Background and objectives: Near-infrared (NIR) fluorescence optical imaging is a promising technique to assess the tumor margins during cancer surgery. This technique requires targeting by specific fluorescence agents to differentiate tumor from normal surrounding tissue. We assessed the feasibility of cancer detection using NIR fluorescence agents that target either αvβ3 integrins or the enhanced permeability and retention (EPR) effect in an orthotopic mouse model of oral cancer.
Methods: Binding of the integrin-targeted agent to tumor cells was assessed in vitro. Oral cancer was induced in 6 BALB/c nu/nu mice by submucosal inoculation of human OSC19-luc cells into the tongue. Tumor growth was followed with bioluminescence imaging. A combination of agents targeting integrins or EPR effect was injected followed by fluorescence imaging in vivo and ex vivo after resection of the tongues.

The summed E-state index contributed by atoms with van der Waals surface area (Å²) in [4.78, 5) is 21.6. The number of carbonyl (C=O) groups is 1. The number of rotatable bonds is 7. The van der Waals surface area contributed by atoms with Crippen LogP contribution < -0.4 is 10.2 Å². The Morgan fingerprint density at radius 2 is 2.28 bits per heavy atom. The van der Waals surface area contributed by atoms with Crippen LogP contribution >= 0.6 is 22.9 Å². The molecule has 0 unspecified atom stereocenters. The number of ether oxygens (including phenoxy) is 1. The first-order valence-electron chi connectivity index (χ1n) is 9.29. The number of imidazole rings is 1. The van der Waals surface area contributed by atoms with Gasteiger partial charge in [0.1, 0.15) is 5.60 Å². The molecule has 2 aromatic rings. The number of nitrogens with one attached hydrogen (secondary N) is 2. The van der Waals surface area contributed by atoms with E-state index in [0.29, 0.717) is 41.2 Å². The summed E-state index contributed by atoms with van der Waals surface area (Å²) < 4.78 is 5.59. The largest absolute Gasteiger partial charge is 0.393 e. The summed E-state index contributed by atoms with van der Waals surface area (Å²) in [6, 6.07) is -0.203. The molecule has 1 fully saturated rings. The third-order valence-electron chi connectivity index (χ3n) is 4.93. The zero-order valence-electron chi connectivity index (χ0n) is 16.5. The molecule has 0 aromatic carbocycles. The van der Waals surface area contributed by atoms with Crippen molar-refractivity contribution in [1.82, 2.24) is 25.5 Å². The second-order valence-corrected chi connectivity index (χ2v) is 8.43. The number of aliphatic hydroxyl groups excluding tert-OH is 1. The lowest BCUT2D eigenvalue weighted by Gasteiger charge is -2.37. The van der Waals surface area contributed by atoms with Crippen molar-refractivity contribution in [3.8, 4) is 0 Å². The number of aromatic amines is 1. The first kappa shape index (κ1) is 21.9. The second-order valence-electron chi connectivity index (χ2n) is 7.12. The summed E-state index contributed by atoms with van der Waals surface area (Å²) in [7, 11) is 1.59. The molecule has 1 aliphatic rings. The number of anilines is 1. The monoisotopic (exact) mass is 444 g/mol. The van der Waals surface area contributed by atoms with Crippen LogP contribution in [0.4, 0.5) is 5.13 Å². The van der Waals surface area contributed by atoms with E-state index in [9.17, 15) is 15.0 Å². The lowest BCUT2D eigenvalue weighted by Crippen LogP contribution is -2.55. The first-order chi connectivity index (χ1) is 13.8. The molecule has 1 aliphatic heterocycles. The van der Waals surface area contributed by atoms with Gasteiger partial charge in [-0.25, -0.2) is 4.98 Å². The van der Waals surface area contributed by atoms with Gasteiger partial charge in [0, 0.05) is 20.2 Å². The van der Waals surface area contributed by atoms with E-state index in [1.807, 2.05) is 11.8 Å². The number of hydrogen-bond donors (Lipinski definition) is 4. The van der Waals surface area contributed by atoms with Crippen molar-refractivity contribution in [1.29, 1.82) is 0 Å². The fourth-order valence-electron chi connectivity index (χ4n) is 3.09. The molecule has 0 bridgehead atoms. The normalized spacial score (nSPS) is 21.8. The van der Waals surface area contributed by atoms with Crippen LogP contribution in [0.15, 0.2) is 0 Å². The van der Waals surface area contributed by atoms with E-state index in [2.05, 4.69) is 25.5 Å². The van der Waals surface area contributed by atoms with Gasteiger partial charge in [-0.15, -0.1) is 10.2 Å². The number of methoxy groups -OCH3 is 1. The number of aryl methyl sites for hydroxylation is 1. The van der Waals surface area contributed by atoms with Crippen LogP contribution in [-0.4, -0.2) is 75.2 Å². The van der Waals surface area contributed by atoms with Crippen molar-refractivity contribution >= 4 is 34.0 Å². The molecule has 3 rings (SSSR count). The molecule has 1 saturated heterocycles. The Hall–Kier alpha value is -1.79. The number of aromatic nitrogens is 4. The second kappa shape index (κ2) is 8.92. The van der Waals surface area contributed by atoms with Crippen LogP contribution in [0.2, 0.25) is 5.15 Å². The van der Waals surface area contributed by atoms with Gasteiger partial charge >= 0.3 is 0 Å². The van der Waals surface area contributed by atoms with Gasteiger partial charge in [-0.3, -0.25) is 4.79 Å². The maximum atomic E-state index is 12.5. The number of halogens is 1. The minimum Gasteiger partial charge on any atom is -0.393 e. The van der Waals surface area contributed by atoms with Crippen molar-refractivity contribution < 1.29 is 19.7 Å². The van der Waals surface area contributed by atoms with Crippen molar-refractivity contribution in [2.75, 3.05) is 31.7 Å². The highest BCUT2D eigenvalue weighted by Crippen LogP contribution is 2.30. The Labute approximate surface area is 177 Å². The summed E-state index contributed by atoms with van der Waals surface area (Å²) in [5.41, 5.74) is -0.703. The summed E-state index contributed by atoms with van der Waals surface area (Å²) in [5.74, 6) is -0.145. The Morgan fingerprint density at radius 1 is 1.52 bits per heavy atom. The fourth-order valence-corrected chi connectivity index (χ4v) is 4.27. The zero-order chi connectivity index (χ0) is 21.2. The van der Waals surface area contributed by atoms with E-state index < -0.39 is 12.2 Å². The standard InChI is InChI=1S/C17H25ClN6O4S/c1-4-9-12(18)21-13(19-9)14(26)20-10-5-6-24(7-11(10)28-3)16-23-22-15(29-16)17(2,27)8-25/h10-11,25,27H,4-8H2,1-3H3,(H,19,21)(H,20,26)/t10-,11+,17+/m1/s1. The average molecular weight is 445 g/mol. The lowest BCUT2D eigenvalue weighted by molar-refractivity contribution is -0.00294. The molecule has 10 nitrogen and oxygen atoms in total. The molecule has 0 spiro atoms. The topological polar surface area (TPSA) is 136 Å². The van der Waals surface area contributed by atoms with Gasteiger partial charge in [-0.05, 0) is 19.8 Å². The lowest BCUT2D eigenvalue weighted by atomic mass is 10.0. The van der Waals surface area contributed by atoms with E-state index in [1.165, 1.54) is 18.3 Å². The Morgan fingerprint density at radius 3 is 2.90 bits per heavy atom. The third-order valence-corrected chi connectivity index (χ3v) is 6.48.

Results: Oral cancer was clearly demarcated in vitro; in vivo; and on histological analysis with sufficient tumor-to-background ratios of the contrast agents.
Conclusion: This study demonstrates the feasibility of optical imaging of oral squamous cell carcinoma based on targeting of αvβ3 integrins and the EPR effect. Once these NIR fluorescence agents become available for clinical testing, optical image-guided surgery could reduce residual disease after oral cancer surgery.
Copyright © 2011 Wiley Periodicals, Inc.